There were no special factors impacting this week's initial claims. This marks 69 consecutive weeks of initial claims below 300,000, the longest streak since 1973 [See full report]
Italy’s third largest bank by assets, Banca Monte dei Paschi is on the death bead. It’s been there since mid-2014.
Italian banks in general have €200 billion in non-performing loans. They have another pile of troubled loans that are late just some of the time.
To address the problem, Prime minister Matteo Renzi hatched a half-baked scheme dubbed “Atlas”. The idea was to leverage a mere €5 Billion to address a €200 billion hole.
As predicted, “Atlas” quickly died. Now, Renzi wants to use Brexit as an excuse to use state funds to bail out Banca Monte dei Paschi, but German chancellor Angela Merkel shot down that idea on Wednesday.
The media seems to be focused on the Brexit issue, with most of the coverage suggesting it was a negative event. Regardless of the media’s focus, prices are attempting to do something in Europe, that could be bullish and surprise a few investors.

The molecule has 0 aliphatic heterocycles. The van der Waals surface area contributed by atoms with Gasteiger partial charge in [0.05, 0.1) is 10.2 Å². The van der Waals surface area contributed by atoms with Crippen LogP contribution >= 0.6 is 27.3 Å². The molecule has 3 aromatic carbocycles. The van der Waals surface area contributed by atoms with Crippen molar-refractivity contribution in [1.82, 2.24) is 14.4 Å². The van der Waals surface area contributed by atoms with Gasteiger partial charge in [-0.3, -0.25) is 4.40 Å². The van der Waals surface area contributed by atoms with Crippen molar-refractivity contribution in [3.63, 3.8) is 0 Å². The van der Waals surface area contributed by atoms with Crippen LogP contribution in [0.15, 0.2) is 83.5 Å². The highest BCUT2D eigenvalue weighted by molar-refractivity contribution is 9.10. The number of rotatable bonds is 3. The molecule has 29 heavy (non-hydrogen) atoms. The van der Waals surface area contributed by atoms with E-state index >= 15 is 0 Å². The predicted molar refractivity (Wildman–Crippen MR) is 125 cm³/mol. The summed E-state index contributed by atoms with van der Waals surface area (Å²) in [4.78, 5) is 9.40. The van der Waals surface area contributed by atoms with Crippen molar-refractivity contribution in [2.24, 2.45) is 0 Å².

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The FTSE 100 Index remains in a long-term bullish trend (lower highs and higher highs) over the past 5-years. The bottom of the rising channel (A) was hit in Fe...
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I have mixed feelings about Brexit today. Clearly the European institution need reforming. The addition of so many countries in the last 20 years has created a top heavy administration. The Euro adds more complexities to the equation as the ECB policies cannot fit every country's problem. On the other hand, a unified Europe has advantages as well – some countries have benefited from the integration.